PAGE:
Sound — 8
Flooding the emo' subgenre for the last half-decade or so with glamorous thrashing, witty lyrics and an ever-evolving sound, Brand New return with a grittier, heavier set of tracks than ever before. With The Devil and God are Raging Inside Me, front man Jesse Lacey experienced a metamorphosis by writing more clever and powerful songs that varied in both sound and lyrical content. Tracks like Degausser sent listeners into an even deeper level of gloom with Lacey screaming such lines as I can't shake this little feeling, I'll never get anything right that capture listener's attention. The newest album, Daisy, tries to recapture this essence while still presenting creative tactics to distance itself from previous work. This unfortunately may be Daisy's biggest downfall as the band at times tries too hard to reel listeners in. Daisy attempts to delve into an even heavier, wider cesspool of despair and depression than before and at some parts, it succeeds relatively well. The opening track, Vices, is far and away Brand New's darkest and most intense track yet, as it begins with an excerpt from an old number by Bertrand Brown, then goes straight into noisy, screaming, off the wall guitars accompanied by Jesse Lacey's relentless jarring of We need vices in a yell that not even The Devil and God are Raging Inside Me reached. The title track, probably the highlight of the entire album, starts off with a rather relaxed sonic guitar line, then breaks into an explosive portion headlined by bassist Garrett Tinney, creating an addictive vibration of sound that stuns listeners while simultaneously questioning the idea of psychological rebirth as Vincent Accardi (who wrote the track) reveals his doubts of his own worldly value with Lacey singing softly I'm a preacher with no pulpit, spewing a sermon that goes on and on.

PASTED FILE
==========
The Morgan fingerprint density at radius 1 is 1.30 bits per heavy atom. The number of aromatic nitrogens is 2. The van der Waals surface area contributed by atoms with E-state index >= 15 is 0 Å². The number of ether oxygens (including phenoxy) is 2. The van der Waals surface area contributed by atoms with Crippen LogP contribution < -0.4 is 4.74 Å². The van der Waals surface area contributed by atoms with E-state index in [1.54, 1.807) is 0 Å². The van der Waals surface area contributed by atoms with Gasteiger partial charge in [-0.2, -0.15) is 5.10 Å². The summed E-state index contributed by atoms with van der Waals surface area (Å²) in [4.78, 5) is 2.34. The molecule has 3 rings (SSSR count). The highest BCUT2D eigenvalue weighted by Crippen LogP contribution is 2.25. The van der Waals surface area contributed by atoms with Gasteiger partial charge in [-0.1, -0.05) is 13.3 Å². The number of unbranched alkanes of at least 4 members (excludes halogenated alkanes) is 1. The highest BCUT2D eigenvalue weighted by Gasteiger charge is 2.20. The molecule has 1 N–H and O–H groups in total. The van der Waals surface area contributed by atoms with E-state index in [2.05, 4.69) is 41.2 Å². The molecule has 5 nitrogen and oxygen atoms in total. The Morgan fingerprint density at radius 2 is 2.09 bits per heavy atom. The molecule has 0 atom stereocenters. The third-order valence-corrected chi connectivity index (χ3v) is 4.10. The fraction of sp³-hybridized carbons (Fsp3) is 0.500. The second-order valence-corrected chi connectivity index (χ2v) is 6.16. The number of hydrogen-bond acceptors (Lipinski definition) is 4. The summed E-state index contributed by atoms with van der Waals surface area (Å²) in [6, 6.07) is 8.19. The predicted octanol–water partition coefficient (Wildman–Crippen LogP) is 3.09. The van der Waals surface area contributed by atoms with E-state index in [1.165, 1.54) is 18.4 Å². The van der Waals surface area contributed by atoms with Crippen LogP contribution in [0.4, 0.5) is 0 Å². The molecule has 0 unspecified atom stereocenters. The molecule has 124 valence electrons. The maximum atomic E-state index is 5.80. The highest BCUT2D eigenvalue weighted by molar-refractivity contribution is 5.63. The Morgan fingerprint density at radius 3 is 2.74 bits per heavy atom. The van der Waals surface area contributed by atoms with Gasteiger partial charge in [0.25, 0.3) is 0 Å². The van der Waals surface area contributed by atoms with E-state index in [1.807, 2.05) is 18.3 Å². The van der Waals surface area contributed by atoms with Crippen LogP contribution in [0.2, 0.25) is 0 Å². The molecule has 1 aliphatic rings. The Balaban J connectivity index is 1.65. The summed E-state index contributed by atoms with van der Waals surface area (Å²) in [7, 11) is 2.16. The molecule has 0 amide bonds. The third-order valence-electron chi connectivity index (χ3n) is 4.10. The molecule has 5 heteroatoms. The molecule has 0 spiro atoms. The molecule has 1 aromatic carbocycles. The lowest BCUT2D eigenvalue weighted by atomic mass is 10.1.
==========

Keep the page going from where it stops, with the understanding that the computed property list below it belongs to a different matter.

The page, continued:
Lyrics — 7
From this point on, Daisy begins to falter. While Accardi's song writing skills are nothing to laugh about, they often pale into comparison to that of Lacey, which will frustrate many returning fans. The monotonous sound of Bed is easily the most boring track on the record, with the sloth-like repetition of Laid her on the bed, a line from the chorus that seems to take up nearly half the song that is supported by an uninspiring guitar line that will produce confusion as to whether or not this is even Brand New playing. The album lacks the beautiful soft to loud transitions of guitars that flowed so well in the previous album. Many of the tracks seem out of place, especially Be Gone, which seems to be a filler track although it does show some originality with the vocals. Gasoline takes away from the album's overall novelty, with generic lyrics such as So there's a sickness going around, but no one's got a vaccine that seems to rely too much on the overwhelming beating of the drums and Lacey's explosive screaming. The muffled yells and over-the-top guitar seem to try way too hard to capture our attentiveness during In a Jar resulting in a seemingly rushed piece of music. By the end of the album, fans will still be impressed with the group yet feel some disappointment that it doesn't measure up to previous work.
Overall Impression — 7
While Daisy does have its share of issues, it is by no means a bad album. The issue is that it falls beneath Brand New's lofty standards. While the yelling and creativeness does work in many of the tracks, Brand New seems to have come to a crossroads in their career with one road leading to another album and another finally ending their exceptional career with two great albums drifting in their wake.